The Department of Housing and Urban Development (HUD) has announced a settlement in a New Jersey housing discrimination case. According to the HUD official site, Tamaron Association, which represents a condominium development in Waldwick, New Jersey must pay $9,000 under an Initial Decision and Consent Order.
The order addresses allegations that the association refused to sell a condo to a man with disabilities and his wife, “because the couple planned to have their adult, disabled daughter live with them” according to a HUD press release.
Fair Housing Act laws forbid denying or limiting housing to those with disabilities, and it is a violation of federal law to refuse reasonable accommodation for those with disabilities.
“No family whose members have disabilities should be denied the reasonable accommodations they need to make a home for themselves,” says Anna María Farías, HUD’s Assistant Secretary for Fair Housing and Equal Opportunity, who was quoted in the HUD press release.
She adds, “Hopefully, today’s ruling will remind homeowner associations of their obligations under the Fair Housing Act and encourage them to follow the law.”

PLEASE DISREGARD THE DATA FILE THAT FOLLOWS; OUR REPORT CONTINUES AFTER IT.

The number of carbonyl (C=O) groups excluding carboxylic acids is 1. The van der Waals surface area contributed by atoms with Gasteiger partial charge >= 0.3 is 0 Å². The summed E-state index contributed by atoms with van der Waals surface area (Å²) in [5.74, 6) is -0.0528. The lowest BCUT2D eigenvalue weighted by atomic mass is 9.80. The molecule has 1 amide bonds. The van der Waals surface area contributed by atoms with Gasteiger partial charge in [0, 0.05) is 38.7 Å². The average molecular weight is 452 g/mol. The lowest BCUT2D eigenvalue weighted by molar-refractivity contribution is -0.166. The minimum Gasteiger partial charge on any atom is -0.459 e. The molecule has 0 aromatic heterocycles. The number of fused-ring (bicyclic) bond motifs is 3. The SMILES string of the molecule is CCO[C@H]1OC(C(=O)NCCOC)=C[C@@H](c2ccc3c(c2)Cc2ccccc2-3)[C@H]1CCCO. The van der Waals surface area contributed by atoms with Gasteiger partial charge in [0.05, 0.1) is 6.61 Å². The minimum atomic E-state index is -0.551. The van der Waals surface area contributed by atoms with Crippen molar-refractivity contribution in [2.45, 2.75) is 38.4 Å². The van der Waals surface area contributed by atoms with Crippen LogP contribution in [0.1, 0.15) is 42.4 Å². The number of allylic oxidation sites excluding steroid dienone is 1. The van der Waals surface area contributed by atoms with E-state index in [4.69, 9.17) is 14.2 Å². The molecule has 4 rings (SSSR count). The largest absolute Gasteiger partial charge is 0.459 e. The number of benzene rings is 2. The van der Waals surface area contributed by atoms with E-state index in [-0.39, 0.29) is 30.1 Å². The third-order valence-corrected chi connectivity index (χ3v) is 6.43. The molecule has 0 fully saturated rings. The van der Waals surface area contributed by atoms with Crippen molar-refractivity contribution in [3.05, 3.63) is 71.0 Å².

Tamaron Association will, under the terms of the settlement agreement, pay the previously mentioned civil penalty of $9,000; employees of the company must receive training in Fair Housing Act requirements, and make changes to the associations’ bylaws as they relate to reasonable accommodations.
2018 is the 50th anniversary of the passage of the Fair Housing Act, and in the past year the Department of Housing and Urban Development have worked to “enhance awareness of fair housing rights, highlight HUD’s fair housing enforcement efforts, and end housing discrimination in the nation”.
The Fair Housing Act prohibits discrimination in any part of the housing process, rental or purchase, on the basis of race, color, religion, national origin, sex, disability and familial status. If you believe you have experienced discrimination, file a complaint with the HUD Office of Fair Housing and Equal Opportunity at (800) 669-9777 (voice) or (800) 927-9275 (TTY). Housing discrimination complaints can also be made online at www.hud.gov/fairhousing.